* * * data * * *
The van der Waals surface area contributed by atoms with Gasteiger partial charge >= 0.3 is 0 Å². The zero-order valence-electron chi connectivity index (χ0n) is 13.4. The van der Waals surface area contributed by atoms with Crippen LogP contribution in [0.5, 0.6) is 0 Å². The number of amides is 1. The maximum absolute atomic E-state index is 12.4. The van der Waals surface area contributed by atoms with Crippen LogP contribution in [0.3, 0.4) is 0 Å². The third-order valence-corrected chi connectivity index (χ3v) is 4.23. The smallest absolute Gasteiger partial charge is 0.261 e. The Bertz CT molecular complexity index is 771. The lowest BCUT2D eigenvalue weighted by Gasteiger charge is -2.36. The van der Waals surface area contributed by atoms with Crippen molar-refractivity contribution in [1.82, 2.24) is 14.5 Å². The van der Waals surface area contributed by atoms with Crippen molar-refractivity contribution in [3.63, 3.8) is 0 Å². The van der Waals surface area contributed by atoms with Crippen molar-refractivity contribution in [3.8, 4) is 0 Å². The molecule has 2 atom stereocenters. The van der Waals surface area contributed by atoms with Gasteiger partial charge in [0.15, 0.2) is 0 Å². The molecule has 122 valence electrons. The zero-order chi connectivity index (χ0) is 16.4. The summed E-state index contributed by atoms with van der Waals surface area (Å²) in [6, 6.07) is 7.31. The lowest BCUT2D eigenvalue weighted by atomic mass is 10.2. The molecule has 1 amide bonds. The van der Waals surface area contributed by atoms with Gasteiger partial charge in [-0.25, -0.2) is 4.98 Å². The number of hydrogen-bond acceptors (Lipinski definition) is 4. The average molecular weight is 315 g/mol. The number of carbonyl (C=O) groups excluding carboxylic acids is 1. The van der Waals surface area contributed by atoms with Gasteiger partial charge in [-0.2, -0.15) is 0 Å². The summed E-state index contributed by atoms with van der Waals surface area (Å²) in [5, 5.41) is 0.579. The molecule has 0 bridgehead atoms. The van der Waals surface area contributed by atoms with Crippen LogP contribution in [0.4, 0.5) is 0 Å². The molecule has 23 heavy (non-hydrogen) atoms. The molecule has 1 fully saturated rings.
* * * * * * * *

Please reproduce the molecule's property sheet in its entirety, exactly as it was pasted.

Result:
The van der Waals surface area contributed by atoms with Gasteiger partial charge >= 0.3 is 0 Å². The zero-order valence-electron chi connectivity index (χ0n) is 13.4. The van der Waals surface area contributed by atoms with Crippen LogP contribution in [0.5, 0.6) is 0 Å². The number of amides is 1. The maximum absolute atomic E-state index is 12.4. The van der Waals surface area contributed by atoms with Crippen LogP contribution in [0.3, 0.4) is 0 Å². The third-order valence-corrected chi connectivity index (χ3v) is 4.23. The smallest absolute Gasteiger partial charge is 0.261 e. The Bertz CT molecular complexity index is 771. The lowest BCUT2D eigenvalue weighted by Gasteiger charge is -2.36. The van der Waals surface area contributed by atoms with Crippen molar-refractivity contribution in [1.82, 2.24) is 14.5 Å². The van der Waals surface area contributed by atoms with Crippen molar-refractivity contribution in [3.63, 3.8) is 0 Å². The van der Waals surface area contributed by atoms with Crippen molar-refractivity contribution in [3.8, 4) is 0 Å². The molecule has 2 atom stereocenters. The van der Waals surface area contributed by atoms with Gasteiger partial charge in [0.15, 0.2) is 0 Å². The molecule has 122 valence electrons. The zero-order chi connectivity index (χ0) is 16.4. The summed E-state index contributed by atoms with van der Waals surface area (Å²) in [6, 6.07) is 7.31. The lowest BCUT2D eigenvalue weighted by atomic mass is 10.2. The molecule has 1 amide bonds. The van der Waals surface area contributed by atoms with Gasteiger partial charge in [-0.25, -0.2) is 4.98 Å². The number of hydrogen-bond acceptors (Lipinski definition) is 4. The average molecular weight is 315 g/mol. The number of carbonyl (C=O) groups excluding carboxylic acids is 1. The van der Waals surface area contributed by atoms with Gasteiger partial charge in [-0.2, -0.15) is 0 Å². The summed E-state index contributed by atoms with van der Waals surface area (Å²) in [5, 5.41) is 0.579. The molecule has 0 bridgehead atoms. The van der Waals surface area contributed by atoms with Crippen LogP contribution in [0.4, 0.5) is 0 Å². The molecule has 23 heavy (non-hydrogen) atoms. The molecule has 1 fully saturated rings.